The Colour of Magic

1983 Discworld novel by Terry Pratchett

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The Colour of Magic is a 1983 fantasy comedy novel by Terry Pratchett, and is the first book of the Discworld series.


He'd be the sort to stand on a hilltop in a thunderstorm wearing wet copper armour and shouting 'All gods are bastards'...
We've strayed into a zone with a high magical index...
I've seen excitement, and I've seen boredom. And boredom was best.
  • If complete and utter chaos was lightning, then he'd be the sort to stand on a hilltop in a thunderstorm wearing wet copper armour and shouting 'All gods are bastards'.
  • What he didn't like about heroes was that they were usually suicidally gloomy when sober and homicidally insane when drunk.
  • The Watch were always careful not to intervene too soon in any brawl where the odds were not heavily stacked in their favour. The job carried a pension, and attracted a cautious, thoughtful kind of man.
  • "It could be worse," he said by way of farewell. "It could be me."
  • That's what's so stupid about the whole magic thing, you know. You spend twenty years learning the spell that makes nude virgins appear in your bedroom, and then you're so poisoned by quicksilver fumes and half-blind from reading old grimoires that you can't remember what happens next.
  • At the back of his mind a bad feeling began to grow. He thought about how it might be to be, say, a fox confronted with an angry sheep. A sheep, moreover, that could afford to employ wolves.
  • Picturesque meant - he decided after careful observation of the scenery that inspired Twoflower to use the word - that the landscape was horribly precipitous. Quaint, when used to describe the occasional village through which they passed, meant fever-ridden and tumbledown. Twoflower was a tourist, the first ever seen on the Discworld. Tourist, Rincewind had decided, meant 'idiot'.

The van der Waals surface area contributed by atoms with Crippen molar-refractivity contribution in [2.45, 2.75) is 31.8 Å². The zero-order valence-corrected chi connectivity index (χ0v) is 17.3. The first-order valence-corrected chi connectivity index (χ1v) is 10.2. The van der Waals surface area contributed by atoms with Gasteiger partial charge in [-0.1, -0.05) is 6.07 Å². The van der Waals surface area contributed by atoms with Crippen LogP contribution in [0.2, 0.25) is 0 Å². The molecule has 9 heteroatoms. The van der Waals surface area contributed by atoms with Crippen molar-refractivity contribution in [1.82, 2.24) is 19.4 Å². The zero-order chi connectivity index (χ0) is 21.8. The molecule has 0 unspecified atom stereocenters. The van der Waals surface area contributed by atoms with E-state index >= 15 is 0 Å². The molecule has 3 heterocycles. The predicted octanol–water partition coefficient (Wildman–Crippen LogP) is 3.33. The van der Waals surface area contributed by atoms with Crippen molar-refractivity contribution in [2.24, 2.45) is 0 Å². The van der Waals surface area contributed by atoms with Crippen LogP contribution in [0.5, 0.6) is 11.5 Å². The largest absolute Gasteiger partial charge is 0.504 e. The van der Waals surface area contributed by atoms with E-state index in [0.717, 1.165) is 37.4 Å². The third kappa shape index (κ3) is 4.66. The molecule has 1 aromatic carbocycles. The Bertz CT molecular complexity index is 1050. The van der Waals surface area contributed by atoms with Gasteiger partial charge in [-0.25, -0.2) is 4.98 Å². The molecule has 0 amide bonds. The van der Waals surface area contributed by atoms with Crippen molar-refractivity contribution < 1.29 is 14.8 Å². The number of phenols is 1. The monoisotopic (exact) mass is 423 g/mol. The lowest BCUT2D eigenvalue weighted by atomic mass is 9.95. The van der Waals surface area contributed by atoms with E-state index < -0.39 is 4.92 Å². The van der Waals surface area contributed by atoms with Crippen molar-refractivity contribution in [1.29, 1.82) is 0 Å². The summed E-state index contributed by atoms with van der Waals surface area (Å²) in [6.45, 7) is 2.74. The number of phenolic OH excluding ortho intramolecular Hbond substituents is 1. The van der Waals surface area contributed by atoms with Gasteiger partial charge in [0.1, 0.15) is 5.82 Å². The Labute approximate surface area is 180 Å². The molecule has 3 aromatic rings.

• It was all very well going on about pure logic and how the universe was ruled by logic and the harmony of numbers, but the plain fact of the matter was that the Disc was manifestly traversing space on the back of a giant turtle and the gods had a habit of going round to atheists' houses and smashing their windows.
  • 'You know, I never imagined there were he-dryads. Not even in an oak tree.'
One of the giants grinned at him.
Druellae snorted. 'Stupid! Where do you think acorns come from?'
  • What heroes like best is themselves.
  • 'We've strayed into a zone with a high magical index,' he said. 'Don't ask me how. Once upon a time a really powerful magic field must have been generated here, and we're feeling the after-effects.'
'Precisely,' said a passing bush.
  • The only reason for walking into the jaws of Death is so's you can steal his gold teeth.
  • 'It is forbidden to fight on the Killing Ground,' he said, and paused while he considered the sense of this. 'You know what I mean, anyway...'
  • Ripples of paradox spread out across the sea of causality.
  • He wondered what kind of life it would be, having to keep swimming all the time to stay exactly in the same place. Pretty similar to his own, he decided.
  • Some pirates achieved immortality by great deeds of cruelty or derring-do. Some achieved immortality by amassing great wealth. But the captain had long ago decided that he would, on the whole, prefer to achieve immortality by not dying.
  • It was octarine, the colour of magic. It was alive and glowing and vibrant and it was the undisputed pigment of the imagination, because wherever it appeared it was a sign that mere matter was a servant of the powers of the magical mind. It was enchantment itself.
But Rincewind always thought it looked a sort of greenish-purple.
  • I've seen excitement, and I've seen boredom. And boredom was best.
  • 'What's this wine—crushed octopus eyeballs?'
'Sea grape,' said the old man.
'Great,' said Rincewind, and swallowed a glassful. 'Not bad. A bit salty, maybe.'
'Sea grape is a kind of small jellyfish,' explained the stranger. '[...] Why has your friend gone that strange colour?'
'Culture shock, I imagine,' said Twoflower.
  • 'We don't have gods where I come from,' said Twoflower.
'You do, you know,' said the Lady. 'Everyone has gods. You just don't think they're gods.'
  • '[...] on the disc, the Gods are not so much worshipped as blamed.'
  • Don't ask me how I knew—I suppose it was because it was just about the worst possible thing that was likely to happen.
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